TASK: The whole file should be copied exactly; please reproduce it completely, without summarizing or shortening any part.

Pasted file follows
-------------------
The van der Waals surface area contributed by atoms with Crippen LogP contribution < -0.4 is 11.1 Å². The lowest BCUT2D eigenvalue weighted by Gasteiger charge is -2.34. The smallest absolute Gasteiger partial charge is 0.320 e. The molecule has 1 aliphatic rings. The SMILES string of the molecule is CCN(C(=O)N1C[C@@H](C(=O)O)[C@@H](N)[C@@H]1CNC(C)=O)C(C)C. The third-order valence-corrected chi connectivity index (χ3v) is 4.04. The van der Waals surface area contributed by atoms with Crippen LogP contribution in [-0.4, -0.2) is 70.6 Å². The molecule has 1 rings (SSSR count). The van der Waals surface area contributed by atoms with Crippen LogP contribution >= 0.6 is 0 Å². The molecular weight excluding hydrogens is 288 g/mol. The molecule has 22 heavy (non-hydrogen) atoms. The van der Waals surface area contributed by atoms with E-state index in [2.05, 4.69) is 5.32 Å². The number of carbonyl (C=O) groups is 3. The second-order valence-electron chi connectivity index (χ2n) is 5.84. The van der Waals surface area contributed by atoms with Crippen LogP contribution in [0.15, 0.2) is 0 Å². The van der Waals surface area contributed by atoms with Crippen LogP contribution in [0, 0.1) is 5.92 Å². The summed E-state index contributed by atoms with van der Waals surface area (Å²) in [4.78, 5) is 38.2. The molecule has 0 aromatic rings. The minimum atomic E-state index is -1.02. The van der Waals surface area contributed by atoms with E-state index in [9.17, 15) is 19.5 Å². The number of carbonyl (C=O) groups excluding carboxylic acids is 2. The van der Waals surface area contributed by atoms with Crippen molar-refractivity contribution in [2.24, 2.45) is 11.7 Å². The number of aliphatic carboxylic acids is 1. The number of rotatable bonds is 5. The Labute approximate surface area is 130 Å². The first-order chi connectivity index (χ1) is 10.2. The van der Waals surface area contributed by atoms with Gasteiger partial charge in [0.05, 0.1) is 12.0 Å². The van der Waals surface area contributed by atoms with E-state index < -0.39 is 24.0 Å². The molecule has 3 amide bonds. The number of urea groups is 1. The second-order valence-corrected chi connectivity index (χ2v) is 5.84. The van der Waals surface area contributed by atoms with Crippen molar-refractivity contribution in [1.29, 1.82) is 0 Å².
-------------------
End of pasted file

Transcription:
The van der Waals surface area contributed by atoms with Crippen LogP contribution < -0.4 is 11.1 Å². The lowest BCUT2D eigenvalue weighted by Gasteiger charge is -2.34. The smallest absolute Gasteiger partial charge is 0.320 e. The molecule has 1 aliphatic rings. The SMILES string of the molecule is CCN(C(=O)N1C[C@@H](C(=O)O)[C@@H](N)[C@@H]1CNC(C)=O)C(C)C. The third-order valence-corrected chi connectivity index (χ3v) is 4.04. The van der Waals surface area contributed by atoms with Crippen LogP contribution in [-0.4, -0.2) is 70.6 Å². The molecule has 1 rings (SSSR count). The van der Waals surface area contributed by atoms with Crippen LogP contribution >= 0.6 is 0 Å². The molecular weight excluding hydrogens is 288 g/mol. The molecule has 22 heavy (non-hydrogen) atoms. The van der Waals surface area contributed by atoms with E-state index in [2.05, 4.69) is 5.32 Å². The number of carbonyl (C=O) groups is 3. The second-order valence-electron chi connectivity index (χ2n) is 5.84. The van der Waals surface area contributed by atoms with Crippen LogP contribution in [0.15, 0.2) is 0 Å². The van der Waals surface area contributed by atoms with Crippen LogP contribution in [0, 0.1) is 5.92 Å². The summed E-state index contributed by atoms with van der Waals surface area (Å²) in [4.78, 5) is 38.2. The molecule has 0 aromatic rings. The minimum atomic E-state index is -1.02. The van der Waals surface area contributed by atoms with E-state index in [9.17, 15) is 19.5 Å². The number of carbonyl (C=O) groups excluding carboxylic acids is 2. The van der Waals surface area contributed by atoms with Crippen molar-refractivity contribution in [2.24, 2.45) is 11.7 Å². The number of aliphatic carboxylic acids is 1. The number of rotatable bonds is 5. The Labute approximate surface area is 130 Å². The first-order chi connectivity index (χ1) is 10.2. The van der Waals surface area contributed by atoms with Gasteiger partial charge in [0.05, 0.1) is 12.0 Å². The van der Waals surface area contributed by atoms with E-state index < -0.39 is 24.0 Å². The molecule has 3 amide bonds. The number of urea groups is 1. The second-order valence-corrected chi connectivity index (χ2v) is 5.84. The van der Waals surface area contributed by atoms with Crippen molar-refractivity contribution in [1.29, 1.82) is 0 Å².